The NEX-5N has three continuous shooting modes: 'Continuous Adv.', 'Speed Priority Cont.' and AEB (Auto Exposure Bracketing). In 'Continuous Adv.' mode, the camera will continuously shoot images at approximately 4 fps, with 'real time' focus and metering. In 'Speed Priority Cont.' the 5N will shoot at a higher frame rate of approximately 10 fps but focus and exposure are locked from the first frame for all subsequent images. To generate the timings shown below, we shot with the camera's burst mode set to Continuous Adv. and Speed Priority Cont., with a SanDisk Extreme Pro SDHC card.
SanDisk Extreme Pro SDHC card
|Max frames @
|JPEG||4.1 fps||3.8 fps||Until card full|
|JPEG + RAW||4.0 fps||3.8 fps||~5 (then ~1 fps)|
|RAW||4.1 fps||3.8 fps||~8 (then ~1 fps)|
Speed Priority Cont. (nominally 10 FPS)
SanDisk Extreme Pro SDHC card
|Max frames @
|JPEG||10 fps||10 fps||10 then ~ 2 fps|
|JPEG + RAW||10 fps||10 fps||~5 (then ~0.7 fps)|
|RAW||10 fps||10 fps||~7 (then ~1 fps)|
Maximum framerate in Continuous Advance mode is about 4 fps, and in Speed Priority Continuous mode the 5N gives a measured framerate on par with than the indicated maximum of 10fps. It's also important to note that the Speed Priority Cont. mode is limited to approximately 10 frames (when shooting in JPEG only) before the buffer fills up, after which the continuous shooting speed drops right down to about 2 fps.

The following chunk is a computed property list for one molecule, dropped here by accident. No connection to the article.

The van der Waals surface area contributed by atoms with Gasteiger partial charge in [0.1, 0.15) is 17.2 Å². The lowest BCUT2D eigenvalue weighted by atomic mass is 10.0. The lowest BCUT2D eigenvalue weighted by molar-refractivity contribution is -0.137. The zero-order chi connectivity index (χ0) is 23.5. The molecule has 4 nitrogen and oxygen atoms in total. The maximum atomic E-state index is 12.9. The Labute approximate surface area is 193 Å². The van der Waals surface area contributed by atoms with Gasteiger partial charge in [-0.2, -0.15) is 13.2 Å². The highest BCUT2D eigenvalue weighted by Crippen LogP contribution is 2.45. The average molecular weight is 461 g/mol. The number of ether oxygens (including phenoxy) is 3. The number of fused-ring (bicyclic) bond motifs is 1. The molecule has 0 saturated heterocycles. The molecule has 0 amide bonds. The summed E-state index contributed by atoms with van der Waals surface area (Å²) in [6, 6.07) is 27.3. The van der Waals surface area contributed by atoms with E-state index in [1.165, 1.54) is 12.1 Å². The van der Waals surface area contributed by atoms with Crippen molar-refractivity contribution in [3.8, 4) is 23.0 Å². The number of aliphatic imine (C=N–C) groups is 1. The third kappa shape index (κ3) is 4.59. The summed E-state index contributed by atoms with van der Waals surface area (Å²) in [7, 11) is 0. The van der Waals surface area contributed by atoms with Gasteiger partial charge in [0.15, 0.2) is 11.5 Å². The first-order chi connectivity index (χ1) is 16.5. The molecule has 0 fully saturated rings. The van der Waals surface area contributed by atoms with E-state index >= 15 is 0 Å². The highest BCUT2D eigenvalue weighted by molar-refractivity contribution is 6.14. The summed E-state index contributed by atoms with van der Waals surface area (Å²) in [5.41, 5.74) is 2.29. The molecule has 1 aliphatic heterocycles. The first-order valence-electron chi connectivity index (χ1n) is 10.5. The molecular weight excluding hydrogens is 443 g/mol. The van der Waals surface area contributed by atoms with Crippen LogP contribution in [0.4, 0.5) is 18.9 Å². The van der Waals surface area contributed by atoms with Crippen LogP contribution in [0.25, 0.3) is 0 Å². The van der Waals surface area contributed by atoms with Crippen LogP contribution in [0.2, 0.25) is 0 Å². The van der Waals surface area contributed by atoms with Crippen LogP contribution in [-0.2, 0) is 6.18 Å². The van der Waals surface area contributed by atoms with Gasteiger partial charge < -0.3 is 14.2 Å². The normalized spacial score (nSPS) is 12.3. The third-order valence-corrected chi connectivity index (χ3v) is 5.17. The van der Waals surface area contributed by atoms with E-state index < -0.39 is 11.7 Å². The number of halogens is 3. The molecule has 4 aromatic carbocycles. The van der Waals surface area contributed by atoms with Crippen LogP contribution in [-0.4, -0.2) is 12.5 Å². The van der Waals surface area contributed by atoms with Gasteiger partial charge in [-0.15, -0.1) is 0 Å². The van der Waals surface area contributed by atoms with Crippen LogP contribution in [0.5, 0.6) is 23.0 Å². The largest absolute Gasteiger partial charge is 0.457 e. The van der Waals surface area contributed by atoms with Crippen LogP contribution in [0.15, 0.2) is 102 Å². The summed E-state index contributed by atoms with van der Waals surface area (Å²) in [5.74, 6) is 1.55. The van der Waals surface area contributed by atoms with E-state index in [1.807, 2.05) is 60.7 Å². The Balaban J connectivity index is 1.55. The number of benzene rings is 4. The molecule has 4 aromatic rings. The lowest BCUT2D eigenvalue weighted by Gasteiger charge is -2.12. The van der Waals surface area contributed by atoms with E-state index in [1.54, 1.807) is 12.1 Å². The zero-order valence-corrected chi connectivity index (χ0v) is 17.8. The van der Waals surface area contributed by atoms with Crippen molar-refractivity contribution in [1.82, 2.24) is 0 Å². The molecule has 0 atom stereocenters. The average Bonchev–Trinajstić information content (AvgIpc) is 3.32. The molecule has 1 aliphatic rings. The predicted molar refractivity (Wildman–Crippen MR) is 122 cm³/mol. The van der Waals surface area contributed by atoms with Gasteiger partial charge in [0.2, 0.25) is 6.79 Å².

The NEX-5N relies on contrast detection to determine focus. In general this method is not as fast as the phase-detection systems found in DSLR cameras but in recent years the gap has closed dramatically. Unlike phase detection, contrast detection focussing systems must 'hunt' back and forth to establish maximum contrast, which denotes accurate focus. In low-contrast, low light scenes, this hunting takes longer, and as such, shooting with the 5N in this sort of environment can be time consuming and in some cases AF is simply not possible.
With the additional SLT lens adapter (LA-EA2) for Alpha mount lenses AF performance is greatly enhanced, thanks to the adapter's built-in phase-detection AF module (the same as that used in Sony's SLT-A65). The adapter also allows for continuous phase-detect AF while recording video (which you can read more about in the movies page of this review.)
- 1 Introduction
- 2 Specifications
- 3 Body and Design
- 4 Operation & Controls
- 5 Handling & Performance
- 6 Noise and Noise Reduction
- 7 Dynamic Range
- 8 Resolution
- 9 Photographic tests
- 10 Features
- 11 Movie mode
- 12 Compared to (JPEG)
- 13 Compared to (Higher ISO)
- 14 Compared to (RAW)
- 15 Conclusion
- 16 Samples gallery